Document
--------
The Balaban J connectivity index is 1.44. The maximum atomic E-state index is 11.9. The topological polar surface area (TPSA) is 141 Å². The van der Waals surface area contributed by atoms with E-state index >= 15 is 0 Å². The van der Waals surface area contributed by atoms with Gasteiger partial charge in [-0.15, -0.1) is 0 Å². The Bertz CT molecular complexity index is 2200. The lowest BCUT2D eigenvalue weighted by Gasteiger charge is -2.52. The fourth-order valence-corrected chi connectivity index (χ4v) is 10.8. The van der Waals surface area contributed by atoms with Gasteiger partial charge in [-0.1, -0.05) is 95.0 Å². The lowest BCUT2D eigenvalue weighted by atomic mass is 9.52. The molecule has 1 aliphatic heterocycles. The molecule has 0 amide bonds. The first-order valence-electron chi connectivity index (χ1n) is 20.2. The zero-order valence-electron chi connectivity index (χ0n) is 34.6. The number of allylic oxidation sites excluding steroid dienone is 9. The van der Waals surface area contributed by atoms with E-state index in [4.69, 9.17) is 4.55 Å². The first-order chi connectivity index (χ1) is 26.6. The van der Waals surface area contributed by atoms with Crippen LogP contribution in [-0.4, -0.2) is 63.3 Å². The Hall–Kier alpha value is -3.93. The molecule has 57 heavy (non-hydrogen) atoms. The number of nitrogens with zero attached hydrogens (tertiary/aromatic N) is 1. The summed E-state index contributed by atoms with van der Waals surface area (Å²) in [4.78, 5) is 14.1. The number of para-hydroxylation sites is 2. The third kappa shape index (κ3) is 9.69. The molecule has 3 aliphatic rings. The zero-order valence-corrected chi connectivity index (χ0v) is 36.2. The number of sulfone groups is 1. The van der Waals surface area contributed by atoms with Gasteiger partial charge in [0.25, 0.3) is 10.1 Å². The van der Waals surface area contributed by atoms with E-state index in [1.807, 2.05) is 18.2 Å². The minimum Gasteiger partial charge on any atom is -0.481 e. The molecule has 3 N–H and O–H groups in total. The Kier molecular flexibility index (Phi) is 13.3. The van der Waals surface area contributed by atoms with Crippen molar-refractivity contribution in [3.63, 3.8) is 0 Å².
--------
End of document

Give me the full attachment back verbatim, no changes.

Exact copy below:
The Balaban J connectivity index is 1.44. The maximum atomic E-state index is 11.9. The topological polar surface area (TPSA) is 141 Å². The van der Waals surface area contributed by atoms with E-state index >= 15 is 0 Å². The van der Waals surface area contributed by atoms with Gasteiger partial charge in [-0.15, -0.1) is 0 Å². The Bertz CT molecular complexity index is 2200. The lowest BCUT2D eigenvalue weighted by Gasteiger charge is -2.52. The fourth-order valence-corrected chi connectivity index (χ4v) is 10.8. The van der Waals surface area contributed by atoms with Gasteiger partial charge in [-0.1, -0.05) is 95.0 Å². The lowest BCUT2D eigenvalue weighted by atomic mass is 9.52. The molecule has 1 aliphatic heterocycles. The molecule has 0 amide bonds. The first-order valence-electron chi connectivity index (χ1n) is 20.2. The zero-order valence-electron chi connectivity index (χ0n) is 34.6. The number of allylic oxidation sites excluding steroid dienone is 9. The van der Waals surface area contributed by atoms with E-state index in [4.69, 9.17) is 4.55 Å². The first-order chi connectivity index (χ1) is 26.6. The van der Waals surface area contributed by atoms with Crippen LogP contribution in [-0.4, -0.2) is 63.3 Å². The Hall–Kier alpha value is -3.93. The molecule has 57 heavy (non-hydrogen) atoms. The number of nitrogens with zero attached hydrogens (tertiary/aromatic N) is 1. The summed E-state index contributed by atoms with van der Waals surface area (Å²) in [4.78, 5) is 14.1. The number of para-hydroxylation sites is 2. The third kappa shape index (κ3) is 9.69. The molecule has 3 aliphatic rings. The zero-order valence-corrected chi connectivity index (χ0v) is 36.2. The number of sulfone groups is 1. The van der Waals surface area contributed by atoms with Gasteiger partial charge in [0.25, 0.3) is 10.1 Å². The van der Waals surface area contributed by atoms with E-state index in [1.807, 2.05) is 18.2 Å². The minimum Gasteiger partial charge on any atom is -0.481 e. The molecule has 3 N–H and O–H groups in total. The Kier molecular flexibility index (Phi) is 13.3. The van der Waals surface area contributed by atoms with Crippen molar-refractivity contribution in [3.63, 3.8) is 0 Å².